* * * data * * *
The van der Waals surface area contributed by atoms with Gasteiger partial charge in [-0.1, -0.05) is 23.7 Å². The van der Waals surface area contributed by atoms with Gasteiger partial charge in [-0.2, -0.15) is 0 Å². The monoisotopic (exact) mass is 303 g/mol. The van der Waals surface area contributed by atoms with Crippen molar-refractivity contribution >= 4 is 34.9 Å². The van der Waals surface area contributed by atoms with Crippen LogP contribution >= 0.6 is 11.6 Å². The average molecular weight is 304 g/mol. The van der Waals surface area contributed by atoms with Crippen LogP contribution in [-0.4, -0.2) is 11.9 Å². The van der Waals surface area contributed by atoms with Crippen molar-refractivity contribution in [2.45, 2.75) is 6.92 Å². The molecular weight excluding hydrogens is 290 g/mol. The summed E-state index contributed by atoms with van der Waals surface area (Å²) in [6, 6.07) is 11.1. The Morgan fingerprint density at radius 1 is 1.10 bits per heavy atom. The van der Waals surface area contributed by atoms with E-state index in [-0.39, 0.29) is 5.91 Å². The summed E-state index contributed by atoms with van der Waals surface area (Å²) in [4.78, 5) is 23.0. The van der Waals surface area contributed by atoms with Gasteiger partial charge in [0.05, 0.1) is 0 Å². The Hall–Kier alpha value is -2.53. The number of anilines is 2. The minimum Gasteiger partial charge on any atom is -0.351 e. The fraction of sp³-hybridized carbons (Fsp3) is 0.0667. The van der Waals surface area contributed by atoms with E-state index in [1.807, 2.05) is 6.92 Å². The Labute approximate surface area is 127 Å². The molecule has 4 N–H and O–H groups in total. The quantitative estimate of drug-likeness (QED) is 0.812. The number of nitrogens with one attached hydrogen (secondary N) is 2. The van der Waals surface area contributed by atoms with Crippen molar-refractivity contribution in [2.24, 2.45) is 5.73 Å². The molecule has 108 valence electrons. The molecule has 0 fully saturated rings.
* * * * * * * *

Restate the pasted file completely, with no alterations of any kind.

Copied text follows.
The van der Waals surface area contributed by atoms with Gasteiger partial charge in [-0.1, -0.05) is 23.7 Å². The van der Waals surface area contributed by atoms with Gasteiger partial charge in [-0.2, -0.15) is 0 Å². The monoisotopic (exact) mass is 303 g/mol. The van der Waals surface area contributed by atoms with Crippen molar-refractivity contribution >= 4 is 34.9 Å². The van der Waals surface area contributed by atoms with Crippen LogP contribution >= 0.6 is 11.6 Å². The average molecular weight is 304 g/mol. The van der Waals surface area contributed by atoms with Crippen LogP contribution in [-0.4, -0.2) is 11.9 Å². The van der Waals surface area contributed by atoms with Crippen molar-refractivity contribution in [2.45, 2.75) is 6.92 Å². The molecular weight excluding hydrogens is 290 g/mol. The summed E-state index contributed by atoms with van der Waals surface area (Å²) in [6, 6.07) is 11.1. The Morgan fingerprint density at radius 1 is 1.10 bits per heavy atom. The van der Waals surface area contributed by atoms with E-state index in [-0.39, 0.29) is 5.91 Å². The summed E-state index contributed by atoms with van der Waals surface area (Å²) in [4.78, 5) is 23.0. The van der Waals surface area contributed by atoms with Gasteiger partial charge in [0.05, 0.1) is 0 Å². The Hall–Kier alpha value is -2.53. The number of anilines is 2. The minimum Gasteiger partial charge on any atom is -0.351 e. The fraction of sp³-hybridized carbons (Fsp3) is 0.0667. The van der Waals surface area contributed by atoms with E-state index in [1.807, 2.05) is 6.92 Å². The Labute approximate surface area is 127 Å². The molecule has 4 N–H and O–H groups in total. The quantitative estimate of drug-likeness (QED) is 0.812. The number of nitrogens with one attached hydrogen (secondary N) is 2. The van der Waals surface area contributed by atoms with Crippen molar-refractivity contribution in [2.24, 2.45) is 5.73 Å². The molecule has 108 valence electrons. The molecule has 0 fully saturated rings.